Darryle Buchanan was an altar boy in 1967. He was ironing his robe for that morning’s mass when his mother, working at the local hospital, called to tell him not to leave the house. Buchanan recalls a neighborhood torn apart but says why he is still hopeful for a new Detroit.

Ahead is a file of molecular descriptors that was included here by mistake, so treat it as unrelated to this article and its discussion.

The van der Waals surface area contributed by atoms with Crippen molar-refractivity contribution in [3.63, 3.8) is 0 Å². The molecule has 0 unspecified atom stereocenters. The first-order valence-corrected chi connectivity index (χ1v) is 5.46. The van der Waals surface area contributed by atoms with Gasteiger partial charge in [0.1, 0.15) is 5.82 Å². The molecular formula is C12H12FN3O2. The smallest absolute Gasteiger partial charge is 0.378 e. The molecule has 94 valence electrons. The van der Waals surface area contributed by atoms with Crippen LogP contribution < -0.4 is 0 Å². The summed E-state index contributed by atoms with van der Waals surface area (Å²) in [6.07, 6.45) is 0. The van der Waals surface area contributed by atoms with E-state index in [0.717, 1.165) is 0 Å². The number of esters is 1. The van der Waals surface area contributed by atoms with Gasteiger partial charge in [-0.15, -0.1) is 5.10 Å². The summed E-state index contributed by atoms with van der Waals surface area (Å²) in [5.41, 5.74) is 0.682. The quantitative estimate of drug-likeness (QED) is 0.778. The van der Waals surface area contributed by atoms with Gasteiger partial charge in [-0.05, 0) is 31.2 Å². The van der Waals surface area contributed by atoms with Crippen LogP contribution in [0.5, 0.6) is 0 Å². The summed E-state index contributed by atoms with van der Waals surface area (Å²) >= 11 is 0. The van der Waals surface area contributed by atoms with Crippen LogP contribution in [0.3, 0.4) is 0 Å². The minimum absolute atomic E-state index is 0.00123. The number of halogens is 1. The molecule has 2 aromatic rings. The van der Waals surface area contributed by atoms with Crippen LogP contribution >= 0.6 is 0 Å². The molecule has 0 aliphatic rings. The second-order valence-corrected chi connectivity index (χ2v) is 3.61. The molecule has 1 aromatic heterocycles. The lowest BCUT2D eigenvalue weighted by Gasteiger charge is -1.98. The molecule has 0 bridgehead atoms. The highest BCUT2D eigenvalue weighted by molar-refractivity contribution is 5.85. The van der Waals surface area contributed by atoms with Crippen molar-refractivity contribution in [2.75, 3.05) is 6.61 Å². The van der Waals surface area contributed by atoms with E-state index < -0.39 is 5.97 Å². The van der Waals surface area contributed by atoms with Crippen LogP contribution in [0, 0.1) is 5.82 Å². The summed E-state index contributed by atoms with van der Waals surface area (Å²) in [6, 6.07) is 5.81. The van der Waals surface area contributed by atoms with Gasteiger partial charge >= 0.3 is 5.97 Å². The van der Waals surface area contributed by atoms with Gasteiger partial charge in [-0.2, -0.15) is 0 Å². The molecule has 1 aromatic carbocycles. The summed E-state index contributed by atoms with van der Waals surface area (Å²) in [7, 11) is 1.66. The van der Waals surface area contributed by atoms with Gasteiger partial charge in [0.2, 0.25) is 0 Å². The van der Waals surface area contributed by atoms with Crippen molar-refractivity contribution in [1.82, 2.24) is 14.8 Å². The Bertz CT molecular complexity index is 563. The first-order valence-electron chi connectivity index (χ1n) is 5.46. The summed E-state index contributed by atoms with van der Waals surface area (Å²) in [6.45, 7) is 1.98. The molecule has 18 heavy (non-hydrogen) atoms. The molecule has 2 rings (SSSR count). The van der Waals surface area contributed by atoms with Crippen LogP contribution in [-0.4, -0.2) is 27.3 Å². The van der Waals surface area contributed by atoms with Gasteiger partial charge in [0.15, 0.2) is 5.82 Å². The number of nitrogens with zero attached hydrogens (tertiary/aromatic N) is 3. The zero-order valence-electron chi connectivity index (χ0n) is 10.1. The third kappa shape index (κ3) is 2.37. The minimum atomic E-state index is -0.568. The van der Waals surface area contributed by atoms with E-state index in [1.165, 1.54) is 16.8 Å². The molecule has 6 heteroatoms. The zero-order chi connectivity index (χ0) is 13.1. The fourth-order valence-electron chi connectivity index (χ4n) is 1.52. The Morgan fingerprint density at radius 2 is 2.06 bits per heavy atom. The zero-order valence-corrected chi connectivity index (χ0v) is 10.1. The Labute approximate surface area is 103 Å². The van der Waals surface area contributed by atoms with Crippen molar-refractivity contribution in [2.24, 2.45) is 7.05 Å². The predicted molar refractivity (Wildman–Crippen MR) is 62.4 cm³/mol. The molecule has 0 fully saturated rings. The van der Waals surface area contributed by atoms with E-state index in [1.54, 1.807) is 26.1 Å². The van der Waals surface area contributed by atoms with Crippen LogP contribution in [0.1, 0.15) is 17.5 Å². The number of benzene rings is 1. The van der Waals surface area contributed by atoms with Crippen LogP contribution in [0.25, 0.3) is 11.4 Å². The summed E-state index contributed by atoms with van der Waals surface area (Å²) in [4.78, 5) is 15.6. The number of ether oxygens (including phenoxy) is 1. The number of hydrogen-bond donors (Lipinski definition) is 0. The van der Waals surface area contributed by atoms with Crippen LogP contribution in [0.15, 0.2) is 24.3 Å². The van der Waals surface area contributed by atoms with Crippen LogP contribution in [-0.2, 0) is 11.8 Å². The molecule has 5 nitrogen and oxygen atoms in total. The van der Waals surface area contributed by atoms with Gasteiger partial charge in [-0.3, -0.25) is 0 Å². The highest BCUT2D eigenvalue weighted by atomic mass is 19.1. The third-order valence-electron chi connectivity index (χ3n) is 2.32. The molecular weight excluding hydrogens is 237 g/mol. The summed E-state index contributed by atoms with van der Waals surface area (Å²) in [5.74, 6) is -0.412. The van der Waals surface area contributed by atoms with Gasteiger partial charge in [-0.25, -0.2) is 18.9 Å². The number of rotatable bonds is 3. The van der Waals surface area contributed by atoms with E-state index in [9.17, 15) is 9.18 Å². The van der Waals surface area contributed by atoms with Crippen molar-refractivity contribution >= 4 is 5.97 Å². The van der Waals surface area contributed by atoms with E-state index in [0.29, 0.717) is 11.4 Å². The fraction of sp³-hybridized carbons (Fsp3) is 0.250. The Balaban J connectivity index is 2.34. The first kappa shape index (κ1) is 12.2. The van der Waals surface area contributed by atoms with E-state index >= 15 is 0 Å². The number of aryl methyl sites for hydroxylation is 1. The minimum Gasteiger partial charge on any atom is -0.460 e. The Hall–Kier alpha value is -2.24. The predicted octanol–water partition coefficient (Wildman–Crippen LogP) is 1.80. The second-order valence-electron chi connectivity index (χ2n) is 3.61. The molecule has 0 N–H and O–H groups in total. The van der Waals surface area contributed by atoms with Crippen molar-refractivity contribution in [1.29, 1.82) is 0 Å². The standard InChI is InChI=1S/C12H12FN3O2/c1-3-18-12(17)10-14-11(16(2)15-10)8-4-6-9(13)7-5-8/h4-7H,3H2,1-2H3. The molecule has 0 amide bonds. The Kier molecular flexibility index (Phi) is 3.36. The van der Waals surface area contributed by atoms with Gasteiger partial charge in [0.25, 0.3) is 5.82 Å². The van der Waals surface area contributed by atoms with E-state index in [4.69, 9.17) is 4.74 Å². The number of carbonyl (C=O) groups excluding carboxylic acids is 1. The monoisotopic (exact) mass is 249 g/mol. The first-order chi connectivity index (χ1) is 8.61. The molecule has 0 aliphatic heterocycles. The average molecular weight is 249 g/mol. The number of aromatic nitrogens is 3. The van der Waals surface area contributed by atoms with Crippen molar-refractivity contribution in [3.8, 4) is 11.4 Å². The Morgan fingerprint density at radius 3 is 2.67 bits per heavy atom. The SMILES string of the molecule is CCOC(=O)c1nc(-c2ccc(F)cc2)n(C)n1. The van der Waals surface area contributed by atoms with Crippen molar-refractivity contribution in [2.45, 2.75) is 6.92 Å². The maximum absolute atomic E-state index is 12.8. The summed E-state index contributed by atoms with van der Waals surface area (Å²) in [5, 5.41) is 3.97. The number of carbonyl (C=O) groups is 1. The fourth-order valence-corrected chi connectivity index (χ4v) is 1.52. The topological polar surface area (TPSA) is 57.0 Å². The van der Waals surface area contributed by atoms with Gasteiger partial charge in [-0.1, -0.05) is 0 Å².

This is part of a series of eyewitnesses to the civil unrest that broke out in Detroit in 1967, after a summer of nationwide outbursts. The violence lasted five days and left 43 people killed, 1189 injured, over 7000 arrests and more than 2000 buildings destroyed, making it the deadliest instance of civil disorder since the Civil War draft riots. It served as a catalyst for Pres. Johnson’s establishment of the National Advisory Commission on Civil Disorders, which was tasked with finding the cause of these outbreaks. Their conclusion: “We are moving toward two societies, one black, one white – separate and unequal.”

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